FIRE SUPPORT COORDINATING MEASURES
This appendix provides information concerning FSCM. The FSCMs are designed to assist the rapid engagement of targets and at the same time, provide safeguards for friendly forces.
Permissive measures are those that expedite the attack of targets.
The CFL is a line beyond which conventional surface-to-surface fires may be delivered within the zone of the establishing HQ without additional coordination. Normally, it is established by brigade or higher HQ; however, it may be established by a battalion operating independently. A depiction of a CFL is shown below.
The FSCL may be established by corps within its area of operations
to coordinate fires of air, ground, or sea weapon systems by using
any type of ammunition against surface targets. The purpose of
the FSCL is to allow the corps and its subordinate and supporting
units (such as the Air Force) to expeditiously attack targets
of opportunity beyond the FSCL. The attack of targets beyond the
FSCL by Army assets should be coordinated with the supporting
tactical air. This coordination is defined as informing and/or
consulting the supporting tactical air. However, the inability
to affect this coordination will not preclude the attack of targets
beyond the FSCL. A depiction of an FSCL is shown below.
A free-fire area (FFA) is an area into which any weapon
system may fire without additional coordination with the establishing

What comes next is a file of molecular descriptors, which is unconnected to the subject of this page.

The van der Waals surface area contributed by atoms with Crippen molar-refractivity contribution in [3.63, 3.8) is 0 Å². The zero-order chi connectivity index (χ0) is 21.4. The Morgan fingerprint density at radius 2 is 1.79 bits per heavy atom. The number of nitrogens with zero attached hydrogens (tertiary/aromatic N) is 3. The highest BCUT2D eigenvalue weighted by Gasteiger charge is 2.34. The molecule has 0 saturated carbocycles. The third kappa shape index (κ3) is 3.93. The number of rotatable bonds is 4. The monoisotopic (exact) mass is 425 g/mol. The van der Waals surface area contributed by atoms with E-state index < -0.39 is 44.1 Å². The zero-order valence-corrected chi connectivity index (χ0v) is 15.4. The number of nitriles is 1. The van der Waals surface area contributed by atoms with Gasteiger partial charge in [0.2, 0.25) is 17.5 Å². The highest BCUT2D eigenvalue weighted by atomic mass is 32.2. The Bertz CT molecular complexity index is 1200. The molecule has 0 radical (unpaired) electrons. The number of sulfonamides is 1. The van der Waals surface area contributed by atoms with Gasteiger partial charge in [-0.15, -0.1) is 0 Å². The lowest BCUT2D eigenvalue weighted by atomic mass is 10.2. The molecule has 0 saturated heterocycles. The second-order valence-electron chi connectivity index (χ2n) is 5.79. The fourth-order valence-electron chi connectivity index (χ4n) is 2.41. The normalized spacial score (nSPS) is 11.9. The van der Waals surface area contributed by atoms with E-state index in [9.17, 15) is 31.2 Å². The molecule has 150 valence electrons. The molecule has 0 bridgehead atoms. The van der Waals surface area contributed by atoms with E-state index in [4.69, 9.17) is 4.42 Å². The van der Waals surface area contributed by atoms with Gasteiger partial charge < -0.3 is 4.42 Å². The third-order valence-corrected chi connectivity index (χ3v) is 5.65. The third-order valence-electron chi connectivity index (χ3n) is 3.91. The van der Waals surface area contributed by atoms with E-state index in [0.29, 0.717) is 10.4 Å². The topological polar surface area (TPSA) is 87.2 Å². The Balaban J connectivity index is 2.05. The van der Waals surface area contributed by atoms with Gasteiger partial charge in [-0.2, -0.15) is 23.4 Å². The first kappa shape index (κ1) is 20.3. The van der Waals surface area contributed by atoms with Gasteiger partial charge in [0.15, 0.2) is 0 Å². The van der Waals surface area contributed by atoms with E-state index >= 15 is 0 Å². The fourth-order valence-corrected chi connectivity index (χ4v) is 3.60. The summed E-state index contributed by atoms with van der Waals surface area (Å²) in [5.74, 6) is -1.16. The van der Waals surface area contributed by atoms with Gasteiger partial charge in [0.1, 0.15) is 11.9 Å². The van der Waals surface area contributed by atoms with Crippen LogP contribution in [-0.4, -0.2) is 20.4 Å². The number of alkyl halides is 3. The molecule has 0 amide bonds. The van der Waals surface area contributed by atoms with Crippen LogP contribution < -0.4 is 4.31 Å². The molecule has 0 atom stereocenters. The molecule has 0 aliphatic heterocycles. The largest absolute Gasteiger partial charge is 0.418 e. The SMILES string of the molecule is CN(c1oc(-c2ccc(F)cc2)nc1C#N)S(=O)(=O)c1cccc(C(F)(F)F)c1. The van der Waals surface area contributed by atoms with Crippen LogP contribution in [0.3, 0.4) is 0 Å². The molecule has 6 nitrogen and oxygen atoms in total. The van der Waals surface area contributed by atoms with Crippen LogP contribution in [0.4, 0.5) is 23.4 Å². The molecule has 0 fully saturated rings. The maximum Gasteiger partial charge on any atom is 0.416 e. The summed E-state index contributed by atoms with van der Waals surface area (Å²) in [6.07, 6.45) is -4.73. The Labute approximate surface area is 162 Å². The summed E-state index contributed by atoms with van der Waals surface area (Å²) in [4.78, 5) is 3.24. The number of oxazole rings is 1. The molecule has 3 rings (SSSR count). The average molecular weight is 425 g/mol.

HQ. Normally, it is established on identifiable terrain by division
or higher HQ. A depiction of an FFA is shown below.
Restrictive measures are those that provide safeguards
for friendly forces, facilities, or terrain.
A restrictive fire line (RFL) is a line between converging
friendly forces that prohibits fires, or their effects, across
the line without coordination with the affected force. It is established
on identifiable terrain by the common commander of the converging
forces. A depiction of an RFL is shown below.
A restrictive fire area (RFA) is an area with specific
restrictions and in which fires that exceed those restrictions
will not be delivered without coordination with the establishing
HQ. It is established by battalion or higher HQ. On occasion,
it may be established by a company operating independently. A
depiction of an RFA is shown below.
An NFA is an area into which no fires or their effects
are allowed. An NFA may be used to protect a national asset, population
center, or shrine. Tactical uses of NFA may be to protect forward
elements such as COLTs and scouts. Two exceptions to the no-fire
rule exist: when the establishing HQ allows fires on a mission-by-mission
basis or when a friendly force is engaged by an enemy located
within the NFA and the commander returns fire to defend his forces.
A depiction of an NFA is shown below.
The informal ACA is normally used for immediate air strikes. Informal ACAs can be established at battalion or higher level. Informal ACAs can be established by using lateral, altitude, timed, or lateral and altitude separation. They are normally in effect for a very short period of time. Usually, the time period is only long enough to get the mission into and out of the target area. For a detailed discussion of informal ACAs and graphic depictions, see FM 6-20-40, Appendix A.
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